**The hotel used an external bike company, and I completely realise that everything that happened wasn’t the hotel´s fault!

They said someone from the bike company would be with us in 5 minutes to see if they could fix it. After a while of insisting it couldn’t be fixed (unless they changed the tyre on the side of the road!) they brought a bike so I could swap with them as they took it in to repair.

Forever waiting…

This was my only day in Hue, and I really didn’t want to waste it. Met friends didn’t want to leave me alone either, so we ended up waiting 50 minutes for someone to arrive. When they arrived, they asked for money to get it fixed (they gave me a bike with a flat tyre, why should I pay?!), but it ended up only 20,000 dong, around 60p, so I gave in and gave them the money. They said it was in the contract that any repairs are the travellers responsibility…it would have been great to receive a contract, or even a verbal agreement that we would be responsible to fix their already broken bikes….! It was more the principle than the cost!

She tried to swap my bike for hers, but I insisted we had a full tank of gas (hers was empty, and we had JUST filled ours up). Eventually she agreed to take us to their mechanics so that we could siphon the petrol from old to new, and on our way she definitely tried to lose us, as she weaved in and out of traffic! Little did she know, we knew how to ride bikes, so kept up with her the majority of the way! Finally, we got going again.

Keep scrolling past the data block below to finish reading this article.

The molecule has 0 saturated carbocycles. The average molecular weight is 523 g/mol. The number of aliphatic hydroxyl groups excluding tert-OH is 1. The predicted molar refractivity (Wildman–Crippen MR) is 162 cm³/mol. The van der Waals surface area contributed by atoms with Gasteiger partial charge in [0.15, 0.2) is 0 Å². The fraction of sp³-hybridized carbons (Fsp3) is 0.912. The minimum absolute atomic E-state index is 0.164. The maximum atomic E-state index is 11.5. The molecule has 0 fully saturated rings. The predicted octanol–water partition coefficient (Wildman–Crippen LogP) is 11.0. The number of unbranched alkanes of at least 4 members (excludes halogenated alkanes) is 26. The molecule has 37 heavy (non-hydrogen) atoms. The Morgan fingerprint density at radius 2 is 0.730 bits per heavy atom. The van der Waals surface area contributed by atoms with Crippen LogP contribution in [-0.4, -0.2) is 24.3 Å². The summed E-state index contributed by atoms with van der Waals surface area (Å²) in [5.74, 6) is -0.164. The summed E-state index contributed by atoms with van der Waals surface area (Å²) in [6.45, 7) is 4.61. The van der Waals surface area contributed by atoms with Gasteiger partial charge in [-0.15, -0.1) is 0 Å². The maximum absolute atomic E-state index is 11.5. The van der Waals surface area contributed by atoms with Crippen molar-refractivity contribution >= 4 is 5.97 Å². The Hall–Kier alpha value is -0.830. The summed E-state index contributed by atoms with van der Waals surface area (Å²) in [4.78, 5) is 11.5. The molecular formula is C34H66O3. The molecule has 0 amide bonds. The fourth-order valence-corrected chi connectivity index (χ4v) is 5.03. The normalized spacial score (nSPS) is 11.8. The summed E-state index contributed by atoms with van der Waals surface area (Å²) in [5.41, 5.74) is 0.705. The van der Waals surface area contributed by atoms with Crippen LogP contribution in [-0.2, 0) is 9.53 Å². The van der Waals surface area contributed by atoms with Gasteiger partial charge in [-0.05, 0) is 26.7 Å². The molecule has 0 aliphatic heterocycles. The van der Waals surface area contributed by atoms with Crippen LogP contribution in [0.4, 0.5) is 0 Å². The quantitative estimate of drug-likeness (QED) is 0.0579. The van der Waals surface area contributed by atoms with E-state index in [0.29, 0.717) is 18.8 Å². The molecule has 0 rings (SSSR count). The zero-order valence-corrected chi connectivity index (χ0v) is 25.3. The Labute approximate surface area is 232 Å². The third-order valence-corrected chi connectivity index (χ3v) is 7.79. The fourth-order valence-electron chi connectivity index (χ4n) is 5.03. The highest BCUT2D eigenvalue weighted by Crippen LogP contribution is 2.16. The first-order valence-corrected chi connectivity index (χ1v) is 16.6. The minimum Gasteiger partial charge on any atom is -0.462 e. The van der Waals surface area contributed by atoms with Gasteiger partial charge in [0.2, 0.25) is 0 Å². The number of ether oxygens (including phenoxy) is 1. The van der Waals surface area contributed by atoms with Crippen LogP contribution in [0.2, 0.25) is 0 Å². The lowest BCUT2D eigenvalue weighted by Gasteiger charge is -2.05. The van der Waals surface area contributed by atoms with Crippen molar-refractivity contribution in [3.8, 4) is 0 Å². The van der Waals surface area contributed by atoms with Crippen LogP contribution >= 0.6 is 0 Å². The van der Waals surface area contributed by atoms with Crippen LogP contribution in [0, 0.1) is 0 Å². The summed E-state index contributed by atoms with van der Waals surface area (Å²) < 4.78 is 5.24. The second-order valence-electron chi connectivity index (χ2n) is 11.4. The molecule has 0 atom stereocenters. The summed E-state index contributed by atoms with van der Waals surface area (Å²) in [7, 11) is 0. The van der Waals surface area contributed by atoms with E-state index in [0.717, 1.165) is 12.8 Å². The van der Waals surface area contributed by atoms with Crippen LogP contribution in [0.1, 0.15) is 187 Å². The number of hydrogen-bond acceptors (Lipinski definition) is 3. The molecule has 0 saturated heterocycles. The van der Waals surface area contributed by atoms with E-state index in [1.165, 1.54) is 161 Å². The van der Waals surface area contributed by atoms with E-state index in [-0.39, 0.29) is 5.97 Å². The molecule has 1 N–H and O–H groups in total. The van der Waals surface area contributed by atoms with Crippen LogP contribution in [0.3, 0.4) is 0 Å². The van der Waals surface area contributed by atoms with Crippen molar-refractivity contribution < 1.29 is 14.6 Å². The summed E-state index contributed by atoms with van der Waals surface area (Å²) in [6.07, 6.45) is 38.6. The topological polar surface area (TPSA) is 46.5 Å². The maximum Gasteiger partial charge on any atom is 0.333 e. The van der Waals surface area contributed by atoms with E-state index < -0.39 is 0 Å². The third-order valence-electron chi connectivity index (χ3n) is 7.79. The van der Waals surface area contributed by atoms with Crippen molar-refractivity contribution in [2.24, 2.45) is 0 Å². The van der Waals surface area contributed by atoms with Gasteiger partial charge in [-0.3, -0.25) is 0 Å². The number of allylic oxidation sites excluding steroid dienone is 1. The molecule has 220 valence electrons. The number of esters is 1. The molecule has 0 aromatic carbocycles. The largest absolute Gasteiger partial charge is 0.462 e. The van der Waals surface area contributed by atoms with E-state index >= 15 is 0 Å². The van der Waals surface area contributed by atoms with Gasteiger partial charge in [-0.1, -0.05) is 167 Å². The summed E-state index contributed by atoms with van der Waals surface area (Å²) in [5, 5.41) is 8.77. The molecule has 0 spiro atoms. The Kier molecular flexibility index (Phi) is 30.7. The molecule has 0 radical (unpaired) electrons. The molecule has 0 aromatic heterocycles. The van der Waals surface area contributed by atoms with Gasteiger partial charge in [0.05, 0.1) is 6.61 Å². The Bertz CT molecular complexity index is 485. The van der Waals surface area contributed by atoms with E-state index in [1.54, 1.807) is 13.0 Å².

By this time it was around 2pm and we were really fed up. We set off to the citadel and….GUESS WHAT!!!! Slavo´s bike got a flat tyre as we went over the bridge!!! At this point we were at the end of our tether. We called the hotel and they said someone would be there in 5 minutes. Last time they said this it was an hour, so we said we would find someone to fix it. There was no-one around to fix it, and we decided to walk to the old city and park up the bikes.

Old City/Citadel/Imperial City